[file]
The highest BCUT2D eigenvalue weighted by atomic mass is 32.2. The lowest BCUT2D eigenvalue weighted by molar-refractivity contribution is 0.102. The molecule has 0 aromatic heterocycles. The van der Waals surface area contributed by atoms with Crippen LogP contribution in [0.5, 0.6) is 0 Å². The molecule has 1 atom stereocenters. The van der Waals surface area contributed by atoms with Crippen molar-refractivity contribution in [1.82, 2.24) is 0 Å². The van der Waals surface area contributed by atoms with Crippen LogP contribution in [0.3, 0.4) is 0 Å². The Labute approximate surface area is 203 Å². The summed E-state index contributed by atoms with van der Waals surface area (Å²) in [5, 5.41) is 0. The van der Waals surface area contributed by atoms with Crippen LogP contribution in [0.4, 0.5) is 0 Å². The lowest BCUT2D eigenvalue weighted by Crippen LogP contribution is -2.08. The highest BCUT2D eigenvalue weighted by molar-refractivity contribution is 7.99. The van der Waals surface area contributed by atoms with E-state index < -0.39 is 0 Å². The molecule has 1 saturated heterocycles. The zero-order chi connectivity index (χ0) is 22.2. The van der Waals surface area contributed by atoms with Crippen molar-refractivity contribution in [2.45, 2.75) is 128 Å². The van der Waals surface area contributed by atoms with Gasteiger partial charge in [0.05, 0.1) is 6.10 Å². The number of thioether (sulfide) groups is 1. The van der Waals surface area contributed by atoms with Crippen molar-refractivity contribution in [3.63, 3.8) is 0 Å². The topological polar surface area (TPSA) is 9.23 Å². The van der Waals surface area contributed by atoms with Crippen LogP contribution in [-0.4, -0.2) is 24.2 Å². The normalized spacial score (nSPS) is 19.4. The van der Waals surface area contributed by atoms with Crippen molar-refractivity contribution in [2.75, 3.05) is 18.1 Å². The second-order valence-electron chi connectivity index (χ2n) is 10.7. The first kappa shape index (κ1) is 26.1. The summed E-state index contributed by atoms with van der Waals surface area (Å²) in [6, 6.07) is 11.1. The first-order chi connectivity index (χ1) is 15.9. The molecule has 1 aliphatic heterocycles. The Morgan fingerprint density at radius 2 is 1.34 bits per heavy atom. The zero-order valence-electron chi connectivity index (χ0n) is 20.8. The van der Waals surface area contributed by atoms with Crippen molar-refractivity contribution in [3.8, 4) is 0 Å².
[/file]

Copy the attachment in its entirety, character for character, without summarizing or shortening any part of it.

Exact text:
The highest BCUT2D eigenvalue weighted by atomic mass is 32.2. The lowest BCUT2D eigenvalue weighted by molar-refractivity contribution is 0.102. The molecule has 0 aromatic heterocycles. The van der Waals surface area contributed by atoms with Crippen LogP contribution in [0.5, 0.6) is 0 Å². The molecule has 1 atom stereocenters. The van der Waals surface area contributed by atoms with Crippen molar-refractivity contribution in [1.82, 2.24) is 0 Å². The van der Waals surface area contributed by atoms with Crippen LogP contribution in [0.3, 0.4) is 0 Å². The Labute approximate surface area is 203 Å². The summed E-state index contributed by atoms with van der Waals surface area (Å²) in [5, 5.41) is 0. The van der Waals surface area contributed by atoms with Crippen LogP contribution in [0.4, 0.5) is 0 Å². The lowest BCUT2D eigenvalue weighted by Crippen LogP contribution is -2.08. The highest BCUT2D eigenvalue weighted by molar-refractivity contribution is 7.99. The van der Waals surface area contributed by atoms with E-state index < -0.39 is 0 Å². The molecule has 1 saturated heterocycles. The zero-order chi connectivity index (χ0) is 22.2. The van der Waals surface area contributed by atoms with Crippen molar-refractivity contribution in [2.45, 2.75) is 128 Å². The van der Waals surface area contributed by atoms with Gasteiger partial charge in [0.05, 0.1) is 6.10 Å². The number of thioether (sulfide) groups is 1. The van der Waals surface area contributed by atoms with Crippen molar-refractivity contribution in [3.63, 3.8) is 0 Å². The topological polar surface area (TPSA) is 9.23 Å². The van der Waals surface area contributed by atoms with Crippen LogP contribution in [-0.4, -0.2) is 24.2 Å². The normalized spacial score (nSPS) is 19.4. The van der Waals surface area contributed by atoms with Crippen molar-refractivity contribution in [2.75, 3.05) is 18.1 Å². The second-order valence-electron chi connectivity index (χ2n) is 10.7. The first kappa shape index (κ1) is 26.1. The summed E-state index contributed by atoms with van der Waals surface area (Å²) in [6, 6.07) is 11.1. The first-order chi connectivity index (χ1) is 15.9. The molecule has 1 aliphatic heterocycles. The Morgan fingerprint density at radius 2 is 1.34 bits per heavy atom. The zero-order valence-electron chi connectivity index (χ0n) is 20.8. The van der Waals surface area contributed by atoms with Crippen molar-refractivity contribution in [3.8, 4) is 0 Å².